Compared to other generations, the retirement outlook is optimistic for early millennials (born 1981-1985).
According to simulations reported by Richard W. Johnson and Karen E. Smith, these millennials will have an inflation-adjusted median annual income of $44,700 at age 70, which is more than any previous generation the researchers at the Urban Institute looked at. It’s about 22% more than pre-boomers (born 1941-1945).
The study assessed retirement prospects for future generations, with a special focus on millennials, to ask whether at age 70, this cohort will have a 75% replacement rate compared to their pre-retirement incomes. The authors of the study project that, over the next 30 years, “median age-70 income will be higher for millennials than previous generations, but they face a higher risk of seeing their living standards fall when they retire.”
Uncertainties for millennials’ retirement preparedness include the outlook of the stock market, interest rates, housing prices, inflation, wage growth, health care costs and how all of these factors might affect people’s ability to extend their careers.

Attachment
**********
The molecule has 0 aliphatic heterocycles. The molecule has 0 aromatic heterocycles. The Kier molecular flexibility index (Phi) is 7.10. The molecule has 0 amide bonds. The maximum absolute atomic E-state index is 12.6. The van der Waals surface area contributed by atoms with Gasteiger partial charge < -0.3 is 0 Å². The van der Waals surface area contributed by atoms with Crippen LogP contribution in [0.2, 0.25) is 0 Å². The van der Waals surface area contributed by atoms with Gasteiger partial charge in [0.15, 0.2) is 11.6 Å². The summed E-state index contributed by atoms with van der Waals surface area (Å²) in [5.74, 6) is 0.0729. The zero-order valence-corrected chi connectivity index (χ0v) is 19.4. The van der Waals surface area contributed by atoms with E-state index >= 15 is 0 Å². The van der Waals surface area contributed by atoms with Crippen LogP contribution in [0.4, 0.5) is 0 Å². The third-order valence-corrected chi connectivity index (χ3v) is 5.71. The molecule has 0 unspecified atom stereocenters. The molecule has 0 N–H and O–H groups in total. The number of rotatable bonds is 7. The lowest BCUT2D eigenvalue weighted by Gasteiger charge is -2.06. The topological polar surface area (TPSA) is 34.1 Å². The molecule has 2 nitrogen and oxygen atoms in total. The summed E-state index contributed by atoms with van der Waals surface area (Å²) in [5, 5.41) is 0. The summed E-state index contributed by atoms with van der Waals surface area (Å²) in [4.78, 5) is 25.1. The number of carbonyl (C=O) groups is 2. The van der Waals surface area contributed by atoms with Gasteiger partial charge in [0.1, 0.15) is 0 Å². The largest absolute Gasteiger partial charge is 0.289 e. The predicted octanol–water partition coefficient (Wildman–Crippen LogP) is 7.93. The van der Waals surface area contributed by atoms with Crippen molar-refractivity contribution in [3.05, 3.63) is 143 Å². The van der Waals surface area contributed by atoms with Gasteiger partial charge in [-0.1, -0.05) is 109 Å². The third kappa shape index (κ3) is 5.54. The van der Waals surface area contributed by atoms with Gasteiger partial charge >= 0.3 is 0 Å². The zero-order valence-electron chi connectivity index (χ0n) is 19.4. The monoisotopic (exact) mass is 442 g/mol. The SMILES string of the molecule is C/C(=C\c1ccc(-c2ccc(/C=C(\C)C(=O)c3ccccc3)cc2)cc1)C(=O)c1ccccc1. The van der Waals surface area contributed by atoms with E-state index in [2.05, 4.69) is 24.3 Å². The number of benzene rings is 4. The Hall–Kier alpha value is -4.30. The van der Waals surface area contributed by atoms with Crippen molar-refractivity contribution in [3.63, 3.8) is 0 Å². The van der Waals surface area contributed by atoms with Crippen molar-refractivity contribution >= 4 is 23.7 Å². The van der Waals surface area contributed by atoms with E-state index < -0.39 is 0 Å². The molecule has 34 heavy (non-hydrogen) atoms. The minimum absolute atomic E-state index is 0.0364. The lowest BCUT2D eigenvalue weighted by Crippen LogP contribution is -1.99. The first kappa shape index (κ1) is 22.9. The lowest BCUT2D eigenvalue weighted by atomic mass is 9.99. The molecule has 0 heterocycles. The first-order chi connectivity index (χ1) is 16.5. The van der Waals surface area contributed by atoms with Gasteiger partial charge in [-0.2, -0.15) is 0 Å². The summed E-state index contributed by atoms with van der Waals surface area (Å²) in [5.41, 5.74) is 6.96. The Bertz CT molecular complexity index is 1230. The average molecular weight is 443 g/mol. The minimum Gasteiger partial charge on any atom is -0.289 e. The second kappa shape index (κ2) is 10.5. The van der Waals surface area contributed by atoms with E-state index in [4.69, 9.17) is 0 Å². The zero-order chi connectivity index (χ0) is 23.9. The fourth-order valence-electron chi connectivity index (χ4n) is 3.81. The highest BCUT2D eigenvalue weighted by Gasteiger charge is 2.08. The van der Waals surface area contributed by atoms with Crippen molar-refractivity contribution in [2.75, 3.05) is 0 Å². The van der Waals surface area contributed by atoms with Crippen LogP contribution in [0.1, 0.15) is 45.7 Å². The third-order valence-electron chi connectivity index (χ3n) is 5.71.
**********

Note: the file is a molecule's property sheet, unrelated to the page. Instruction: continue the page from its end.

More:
But the more specific hurdle that retirees will face is Social Security. As the full retirement age has risen to 67, early retirees face a reduction in benefits. Meanwhile, private-sector firms have shifted away from defined benefit plans to defined contribution plans over the last 40 years, which combines, has placed much of the responsibility for retirement savings on the worker’s shoulders.
We have a library of retirement-related content if you’d like to continue educating yourself on retirement preparedness, go to bautisfinancial.com/retirement to read more.
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